Jan. 6, 2016
The IRS recently released a memorandum (CCA 2016-01-011 (Dec. 31, 2015)) that provides information to business aircraft owners considering like-kind exchanges or using special purpose entities to own and lease aircraft.
Generally, gains from sales, exchanges or other dispositions of property (including aircraft) are taxable, however Section 1031 of the tax code allows these gains to be deferred if like-kind property is acquired. These transactions, known as like-kind exchanges (or 1031 exchanges), are a commonly used tax planning tool for business aircraft owners, as long as the aircraft being exchanged are held for productive use in a trade or business.
According to the memorandum, although the special purpose entity leasing the aircraft may not have had a profit motive in leasing the aircraft at a below market rental rate to a related lessee, the lessee of the aircraft used the aircraft in its operating business which was conducted to make a profit. The auditor attempted to use the hobby loss standards to argue that the aircraft did not qualify as property used in a trade or business for purpose of qualifying for like-kind exchange treatment. However, the memorandum explains that the statute and regulations applicable under the hobby loss rules do not apply to the determination of whether an asset is held for business or investment purposes for 1031 exchanges.
“To qualify for a like-kind exchange, the property must be used in a trade or business or for investment, but the hobby loss rules under section 183 should not be used to make this determination,” said John Hoover, a special counsel with law firm Cooley LLP and member of NBAA’s Tax Committee. “This memorandum is significant in illustrating that you look at the primary purpose for which the aircraft is held, taking into account its use by the related lessee, to determine whether it qualifies as business or investment property for purposes of a like-kind exchange.”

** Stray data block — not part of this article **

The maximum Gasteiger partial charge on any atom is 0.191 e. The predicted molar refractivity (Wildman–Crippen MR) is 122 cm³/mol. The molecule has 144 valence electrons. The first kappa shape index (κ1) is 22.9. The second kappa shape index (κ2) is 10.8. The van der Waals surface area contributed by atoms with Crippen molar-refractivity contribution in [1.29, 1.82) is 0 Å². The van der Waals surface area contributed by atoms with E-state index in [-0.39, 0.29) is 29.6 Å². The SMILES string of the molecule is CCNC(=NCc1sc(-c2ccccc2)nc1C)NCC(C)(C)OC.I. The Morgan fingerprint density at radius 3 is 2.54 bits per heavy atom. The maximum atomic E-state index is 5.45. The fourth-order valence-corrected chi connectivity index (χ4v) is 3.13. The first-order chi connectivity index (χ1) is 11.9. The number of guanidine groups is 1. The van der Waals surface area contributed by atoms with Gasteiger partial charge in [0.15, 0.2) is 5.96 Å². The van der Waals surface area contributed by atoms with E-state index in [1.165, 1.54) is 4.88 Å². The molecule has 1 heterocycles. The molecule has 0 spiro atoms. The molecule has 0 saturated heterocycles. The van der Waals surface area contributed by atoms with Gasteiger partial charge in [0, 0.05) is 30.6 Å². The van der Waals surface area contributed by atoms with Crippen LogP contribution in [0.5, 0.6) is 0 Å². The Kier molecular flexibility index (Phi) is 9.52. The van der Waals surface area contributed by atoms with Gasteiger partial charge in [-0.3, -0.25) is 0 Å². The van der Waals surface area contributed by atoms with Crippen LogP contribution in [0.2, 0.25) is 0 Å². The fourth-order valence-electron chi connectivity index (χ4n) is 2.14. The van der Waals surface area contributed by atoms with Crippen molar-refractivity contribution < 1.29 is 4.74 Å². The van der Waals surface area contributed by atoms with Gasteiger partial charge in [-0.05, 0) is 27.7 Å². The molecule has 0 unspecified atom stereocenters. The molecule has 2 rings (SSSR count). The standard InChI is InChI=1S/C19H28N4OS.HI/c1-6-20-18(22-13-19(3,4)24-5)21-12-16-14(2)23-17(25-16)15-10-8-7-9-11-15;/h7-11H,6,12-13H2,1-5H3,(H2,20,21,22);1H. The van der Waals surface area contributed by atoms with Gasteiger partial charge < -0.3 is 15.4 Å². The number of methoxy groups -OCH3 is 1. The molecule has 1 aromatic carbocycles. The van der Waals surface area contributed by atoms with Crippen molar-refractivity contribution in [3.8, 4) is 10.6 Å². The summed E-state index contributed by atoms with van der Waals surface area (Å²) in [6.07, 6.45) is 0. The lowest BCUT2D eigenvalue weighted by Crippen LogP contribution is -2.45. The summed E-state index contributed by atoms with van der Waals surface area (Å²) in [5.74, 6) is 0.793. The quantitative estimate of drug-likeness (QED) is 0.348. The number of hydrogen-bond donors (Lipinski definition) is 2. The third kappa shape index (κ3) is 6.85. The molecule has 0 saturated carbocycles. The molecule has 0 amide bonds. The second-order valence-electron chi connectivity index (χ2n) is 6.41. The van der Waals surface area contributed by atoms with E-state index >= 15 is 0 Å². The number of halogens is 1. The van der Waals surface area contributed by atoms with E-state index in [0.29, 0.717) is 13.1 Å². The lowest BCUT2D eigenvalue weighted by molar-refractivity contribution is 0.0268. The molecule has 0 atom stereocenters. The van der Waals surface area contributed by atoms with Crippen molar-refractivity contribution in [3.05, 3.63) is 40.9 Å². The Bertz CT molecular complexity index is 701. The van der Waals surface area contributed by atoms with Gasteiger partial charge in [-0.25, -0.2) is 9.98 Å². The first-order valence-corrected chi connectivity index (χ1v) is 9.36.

The aircraft leasing structure described in the IRS memo is common, as it allows the aircraft to be operated by one business entity while it is owned by a separate lessor entity. The memo acknowledges that the leasing structure was established for business and legal reasons, and the IRS determined that the entity structure should not be used as grounds to determine that the aircraft was not held for business or investment purposes.
Beyond its impact on like-kind exchanges, the memo may provide insight into how IRS views related party leasing arrangements under the hobby loss rules in section 183. “The memo is instructive as it shows the IRS looked at the entire lessor/lessee ownership structure when determining that the aircraft was used in a trade or business with the intent to make money,” said Hoover.
“NBAA welcomes this memorandum as it provides insights into how the IRS views the trade or business test for purposes of like-kind exchanges and will be of additional value for federal tax planning,” said Scott O’Brien, NBAA’s senior manager of finance and tax policy. “We plan to discuss this ruling in more detail at NBAA’s May 6 Business Aviation Taxes Seminar in Washington, DC,” said O’Brien.